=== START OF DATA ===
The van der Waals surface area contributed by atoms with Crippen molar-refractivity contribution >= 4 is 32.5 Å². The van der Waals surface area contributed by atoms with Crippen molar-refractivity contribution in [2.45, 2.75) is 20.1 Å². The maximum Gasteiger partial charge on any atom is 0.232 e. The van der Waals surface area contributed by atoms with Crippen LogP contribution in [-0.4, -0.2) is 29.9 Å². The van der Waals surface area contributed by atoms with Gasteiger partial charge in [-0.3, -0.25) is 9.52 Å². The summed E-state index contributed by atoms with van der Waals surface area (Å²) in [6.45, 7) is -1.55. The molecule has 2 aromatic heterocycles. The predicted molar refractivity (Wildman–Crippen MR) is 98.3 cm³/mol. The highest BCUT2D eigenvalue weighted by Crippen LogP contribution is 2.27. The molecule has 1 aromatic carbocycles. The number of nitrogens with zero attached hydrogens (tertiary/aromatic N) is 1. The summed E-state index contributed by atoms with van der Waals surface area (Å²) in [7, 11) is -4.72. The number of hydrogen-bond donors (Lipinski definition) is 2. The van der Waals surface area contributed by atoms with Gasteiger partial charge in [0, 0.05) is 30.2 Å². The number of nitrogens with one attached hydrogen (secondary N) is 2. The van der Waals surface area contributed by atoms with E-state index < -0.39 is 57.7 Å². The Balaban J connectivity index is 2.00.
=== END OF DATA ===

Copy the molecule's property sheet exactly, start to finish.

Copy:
The van der Waals surface area contributed by atoms with Crippen molar-refractivity contribution >= 4 is 32.5 Å². The van der Waals surface area contributed by atoms with Crippen molar-refractivity contribution in [2.45, 2.75) is 20.1 Å². The maximum Gasteiger partial charge on any atom is 0.232 e. The van der Waals surface area contributed by atoms with Crippen LogP contribution in [-0.4, -0.2) is 29.9 Å². The van der Waals surface area contributed by atoms with Gasteiger partial charge in [-0.3, -0.25) is 9.52 Å². The summed E-state index contributed by atoms with van der Waals surface area (Å²) in [6.45, 7) is -1.55. The molecule has 2 aromatic heterocycles. The predicted molar refractivity (Wildman–Crippen MR) is 98.3 cm³/mol. The highest BCUT2D eigenvalue weighted by Crippen LogP contribution is 2.27. The molecule has 1 aromatic carbocycles. The number of nitrogens with zero attached hydrogens (tertiary/aromatic N) is 1. The summed E-state index contributed by atoms with van der Waals surface area (Å²) in [7, 11) is -4.72. The number of hydrogen-bond donors (Lipinski definition) is 2. The van der Waals surface area contributed by atoms with Gasteiger partial charge in [0, 0.05) is 30.2 Å². The number of nitrogens with one attached hydrogen (secondary N) is 2. The van der Waals surface area contributed by atoms with E-state index < -0.39 is 57.7 Å². The Balaban J connectivity index is 2.00.